Very cool. Well, when did you know that this was going to go somewhere?
Well, about a year later… When the magazine first launched, my friend Carey Womack, who later started One Bad Pig, said, “Hey, I’m going to the Cornerstone Festival on July 4th, why don’t you print your first issue and I’ll hand them out as a promotion.” So that was kind of a shove out the front door that got me … put my 6 month vision into practice. And, I gave it to my roommate, who was hooking up with Carey as they drove to Cornerstone. My roommate later told me that he was so embarrassed by the Xerox quality that he kept all 30 copies in his bag. I think he gave two out, one to Glenn Kaiser. So it has some really humble beginnings. I took out two classified ads, one in CCM and one in Kerrang! And the ad in Kerrang! just happened to be in their 100th issue with Motley Crue on the cover—which was their first issue actually printed in both the UK and North America—so it had a circulation of an extra 100k copies. So the fact that my randomly sent in ad ended up in their biggest issue ever didn’t seem like a coincidence.


Wow.
It wasn’t until the next spring, about a year later, when I got a letter from Gavin Morkel (the Vice President of Refuge Records, who were starting Pure Metal Records) and he said, “We like what your are doing and want to throw our advertising behind you and here’s a package of 5 new albums.” So that was when I kinda knew that some people in the industry were noticing what I was doing and that would probably go somewhere.


When did you first realize that it was making a difference in someone’s life?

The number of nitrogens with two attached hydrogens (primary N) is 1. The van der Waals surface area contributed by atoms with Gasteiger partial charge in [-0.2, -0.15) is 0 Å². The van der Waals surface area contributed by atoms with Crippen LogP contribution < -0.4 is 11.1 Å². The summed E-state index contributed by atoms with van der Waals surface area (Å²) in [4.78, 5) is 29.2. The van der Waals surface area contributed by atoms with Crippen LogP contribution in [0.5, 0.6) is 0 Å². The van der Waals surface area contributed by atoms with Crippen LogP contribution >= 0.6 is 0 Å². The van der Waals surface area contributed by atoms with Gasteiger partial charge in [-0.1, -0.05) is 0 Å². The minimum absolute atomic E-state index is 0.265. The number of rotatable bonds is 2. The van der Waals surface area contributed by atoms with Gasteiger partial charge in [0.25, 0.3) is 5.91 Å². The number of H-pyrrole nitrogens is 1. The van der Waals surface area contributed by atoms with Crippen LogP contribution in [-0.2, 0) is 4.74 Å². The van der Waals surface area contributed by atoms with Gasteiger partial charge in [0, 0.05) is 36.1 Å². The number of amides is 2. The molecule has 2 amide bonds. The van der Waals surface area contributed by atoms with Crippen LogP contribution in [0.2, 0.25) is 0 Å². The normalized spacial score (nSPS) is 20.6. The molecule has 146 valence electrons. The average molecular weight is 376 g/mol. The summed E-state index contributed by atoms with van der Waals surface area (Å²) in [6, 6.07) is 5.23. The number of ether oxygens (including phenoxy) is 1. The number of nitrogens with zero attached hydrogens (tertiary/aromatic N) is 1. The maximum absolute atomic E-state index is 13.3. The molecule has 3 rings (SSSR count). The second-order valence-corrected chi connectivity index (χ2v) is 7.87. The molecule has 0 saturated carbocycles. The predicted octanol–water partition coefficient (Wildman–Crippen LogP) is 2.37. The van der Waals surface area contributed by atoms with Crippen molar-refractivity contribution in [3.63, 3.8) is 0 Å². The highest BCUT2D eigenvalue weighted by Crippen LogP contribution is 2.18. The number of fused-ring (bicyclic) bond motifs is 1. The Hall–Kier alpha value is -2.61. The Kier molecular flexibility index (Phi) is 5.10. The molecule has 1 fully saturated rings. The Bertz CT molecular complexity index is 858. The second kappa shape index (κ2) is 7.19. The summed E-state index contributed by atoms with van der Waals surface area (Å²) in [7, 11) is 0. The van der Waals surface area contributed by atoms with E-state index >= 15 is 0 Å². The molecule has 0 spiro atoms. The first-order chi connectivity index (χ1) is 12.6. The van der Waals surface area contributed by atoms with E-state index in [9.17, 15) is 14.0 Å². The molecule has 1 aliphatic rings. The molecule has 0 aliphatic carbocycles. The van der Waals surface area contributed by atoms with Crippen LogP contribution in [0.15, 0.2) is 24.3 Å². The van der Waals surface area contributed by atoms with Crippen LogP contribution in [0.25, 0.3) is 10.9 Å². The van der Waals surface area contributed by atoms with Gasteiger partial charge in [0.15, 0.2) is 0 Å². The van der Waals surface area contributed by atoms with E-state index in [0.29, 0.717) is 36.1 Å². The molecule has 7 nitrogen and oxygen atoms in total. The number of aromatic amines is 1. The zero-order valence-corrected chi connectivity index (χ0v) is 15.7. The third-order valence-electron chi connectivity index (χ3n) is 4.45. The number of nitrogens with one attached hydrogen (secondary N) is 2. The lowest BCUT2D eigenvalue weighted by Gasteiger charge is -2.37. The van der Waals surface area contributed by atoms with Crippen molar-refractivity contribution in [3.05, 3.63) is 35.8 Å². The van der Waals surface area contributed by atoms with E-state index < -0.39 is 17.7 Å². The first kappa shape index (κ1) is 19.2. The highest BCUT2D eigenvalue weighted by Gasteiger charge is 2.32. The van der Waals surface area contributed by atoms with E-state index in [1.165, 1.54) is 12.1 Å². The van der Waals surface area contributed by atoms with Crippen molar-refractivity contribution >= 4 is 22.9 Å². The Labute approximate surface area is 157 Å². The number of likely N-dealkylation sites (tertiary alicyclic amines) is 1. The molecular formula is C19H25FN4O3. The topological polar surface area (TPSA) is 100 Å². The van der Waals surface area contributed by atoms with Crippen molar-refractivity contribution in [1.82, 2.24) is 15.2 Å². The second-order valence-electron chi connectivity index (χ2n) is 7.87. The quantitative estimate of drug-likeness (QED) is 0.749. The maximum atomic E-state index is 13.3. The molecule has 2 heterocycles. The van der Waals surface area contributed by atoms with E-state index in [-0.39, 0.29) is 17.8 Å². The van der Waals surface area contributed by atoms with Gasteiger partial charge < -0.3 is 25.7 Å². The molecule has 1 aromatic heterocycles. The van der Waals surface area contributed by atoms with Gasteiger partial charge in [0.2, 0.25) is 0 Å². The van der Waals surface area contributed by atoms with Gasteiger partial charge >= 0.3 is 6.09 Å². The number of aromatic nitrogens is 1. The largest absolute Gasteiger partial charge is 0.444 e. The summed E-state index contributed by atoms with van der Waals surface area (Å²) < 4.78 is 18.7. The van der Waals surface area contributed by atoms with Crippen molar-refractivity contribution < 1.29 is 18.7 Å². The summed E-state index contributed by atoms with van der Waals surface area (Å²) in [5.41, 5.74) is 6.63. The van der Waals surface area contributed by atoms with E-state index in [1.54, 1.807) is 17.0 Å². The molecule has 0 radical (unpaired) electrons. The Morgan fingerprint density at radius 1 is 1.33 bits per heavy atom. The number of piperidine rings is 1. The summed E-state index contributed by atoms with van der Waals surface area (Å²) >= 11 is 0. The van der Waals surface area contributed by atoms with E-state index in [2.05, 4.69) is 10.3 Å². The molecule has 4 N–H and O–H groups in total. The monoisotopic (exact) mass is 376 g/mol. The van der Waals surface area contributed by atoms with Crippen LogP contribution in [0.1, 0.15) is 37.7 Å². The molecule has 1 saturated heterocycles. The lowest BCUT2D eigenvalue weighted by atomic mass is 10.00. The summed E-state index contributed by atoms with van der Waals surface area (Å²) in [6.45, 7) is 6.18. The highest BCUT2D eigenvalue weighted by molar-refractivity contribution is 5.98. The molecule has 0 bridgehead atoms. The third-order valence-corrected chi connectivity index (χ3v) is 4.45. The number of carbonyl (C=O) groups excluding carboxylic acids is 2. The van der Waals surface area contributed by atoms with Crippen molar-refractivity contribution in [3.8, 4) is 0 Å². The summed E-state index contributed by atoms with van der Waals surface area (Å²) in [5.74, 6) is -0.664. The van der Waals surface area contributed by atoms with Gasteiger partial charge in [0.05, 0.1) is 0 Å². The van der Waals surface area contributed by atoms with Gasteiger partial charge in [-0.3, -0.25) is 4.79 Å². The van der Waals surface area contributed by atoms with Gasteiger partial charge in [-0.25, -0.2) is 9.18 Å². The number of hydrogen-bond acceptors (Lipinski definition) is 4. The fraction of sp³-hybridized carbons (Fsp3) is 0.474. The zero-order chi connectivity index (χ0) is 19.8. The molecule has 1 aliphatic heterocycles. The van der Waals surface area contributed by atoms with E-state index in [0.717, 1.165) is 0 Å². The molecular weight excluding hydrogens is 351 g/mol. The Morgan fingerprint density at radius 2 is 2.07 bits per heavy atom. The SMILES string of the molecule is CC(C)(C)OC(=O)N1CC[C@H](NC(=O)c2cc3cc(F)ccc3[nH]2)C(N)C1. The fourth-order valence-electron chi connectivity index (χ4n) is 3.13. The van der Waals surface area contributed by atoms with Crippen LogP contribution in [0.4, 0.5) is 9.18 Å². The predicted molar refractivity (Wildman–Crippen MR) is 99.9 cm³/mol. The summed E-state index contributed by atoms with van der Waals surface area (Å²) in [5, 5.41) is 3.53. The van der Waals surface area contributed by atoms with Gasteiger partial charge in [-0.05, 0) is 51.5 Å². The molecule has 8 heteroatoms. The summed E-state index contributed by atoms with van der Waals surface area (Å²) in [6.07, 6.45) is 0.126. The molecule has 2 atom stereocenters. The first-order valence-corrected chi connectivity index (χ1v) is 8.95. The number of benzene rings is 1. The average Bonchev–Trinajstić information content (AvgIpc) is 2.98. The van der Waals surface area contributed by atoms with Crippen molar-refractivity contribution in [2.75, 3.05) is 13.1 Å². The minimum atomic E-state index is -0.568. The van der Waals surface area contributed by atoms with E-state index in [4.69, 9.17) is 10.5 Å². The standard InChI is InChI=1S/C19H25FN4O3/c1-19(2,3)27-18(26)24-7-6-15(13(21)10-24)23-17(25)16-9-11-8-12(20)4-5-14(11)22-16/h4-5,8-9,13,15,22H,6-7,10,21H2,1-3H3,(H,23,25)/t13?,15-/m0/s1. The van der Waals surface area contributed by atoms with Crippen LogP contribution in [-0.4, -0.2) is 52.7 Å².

I guess early on, back in those days before the internet was available to the general public, you would get letters in the mail and people would send you cassettes. Getting letters from people and hearing from a few people here and there were early indications that it was hitting a need. I remember Robby Lee, the guy from Armageddon who was in a band called Second Chance at the time. There was a kid named Carlos Vasquez out of San Francisco who seemed to be involved in everybody in the Bay Area’s life in terms of Christian rock. Rex Scott of Zion (now X-Sinner) was an early collaborator. When I first met up with Jim Laverde of Barren Cross, he was just like … his eyes were real wide and he was holding it in his hand and just really encouraging me saying that this was gonna do great and this was a wonderful thing. Little pieces of encouragement like that went a long way in encouraging me in what I was doing.


Very good. Well, this may seem like a foolish question, but why did you change the format of the magazine in the mid 90’s?
You mean the name change?


The format and the name change, yeah.